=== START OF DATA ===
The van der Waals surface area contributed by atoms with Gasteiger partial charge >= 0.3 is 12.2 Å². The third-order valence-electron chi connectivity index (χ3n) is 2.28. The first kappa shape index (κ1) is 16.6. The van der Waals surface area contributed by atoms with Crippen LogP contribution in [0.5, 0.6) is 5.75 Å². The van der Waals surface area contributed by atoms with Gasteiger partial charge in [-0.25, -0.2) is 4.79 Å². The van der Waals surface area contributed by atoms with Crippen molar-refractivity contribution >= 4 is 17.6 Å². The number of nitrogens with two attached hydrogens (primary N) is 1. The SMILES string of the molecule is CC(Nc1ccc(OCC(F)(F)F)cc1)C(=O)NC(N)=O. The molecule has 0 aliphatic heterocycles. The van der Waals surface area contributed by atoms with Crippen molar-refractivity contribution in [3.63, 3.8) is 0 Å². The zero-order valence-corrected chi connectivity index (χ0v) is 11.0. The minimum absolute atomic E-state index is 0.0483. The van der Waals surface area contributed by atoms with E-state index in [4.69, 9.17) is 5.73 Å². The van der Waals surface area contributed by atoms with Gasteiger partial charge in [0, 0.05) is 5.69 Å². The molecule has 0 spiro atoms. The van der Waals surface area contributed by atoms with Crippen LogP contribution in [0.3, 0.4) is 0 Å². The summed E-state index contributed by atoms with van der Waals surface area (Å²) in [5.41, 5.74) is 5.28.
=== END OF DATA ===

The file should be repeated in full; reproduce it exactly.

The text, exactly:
The van der Waals surface area contributed by atoms with Gasteiger partial charge >= 0.3 is 12.2 Å². The third-order valence-electron chi connectivity index (χ3n) is 2.28. The first kappa shape index (κ1) is 16.6. The van der Waals surface area contributed by atoms with Crippen LogP contribution in [0.5, 0.6) is 5.75 Å². The van der Waals surface area contributed by atoms with Gasteiger partial charge in [-0.25, -0.2) is 4.79 Å². The van der Waals surface area contributed by atoms with Crippen molar-refractivity contribution >= 4 is 17.6 Å². The number of nitrogens with two attached hydrogens (primary N) is 1. The SMILES string of the molecule is CC(Nc1ccc(OCC(F)(F)F)cc1)C(=O)NC(N)=O. The molecule has 0 aliphatic heterocycles. The van der Waals surface area contributed by atoms with Crippen molar-refractivity contribution in [3.63, 3.8) is 0 Å². The zero-order valence-corrected chi connectivity index (χ0v) is 11.0. The minimum absolute atomic E-state index is 0.0483. The van der Waals surface area contributed by atoms with E-state index in [4.69, 9.17) is 5.73 Å². The van der Waals surface area contributed by atoms with Gasteiger partial charge in [0, 0.05) is 5.69 Å². The molecule has 0 spiro atoms. The van der Waals surface area contributed by atoms with Crippen LogP contribution in [0.3, 0.4) is 0 Å². The summed E-state index contributed by atoms with van der Waals surface area (Å²) in [5.41, 5.74) is 5.28.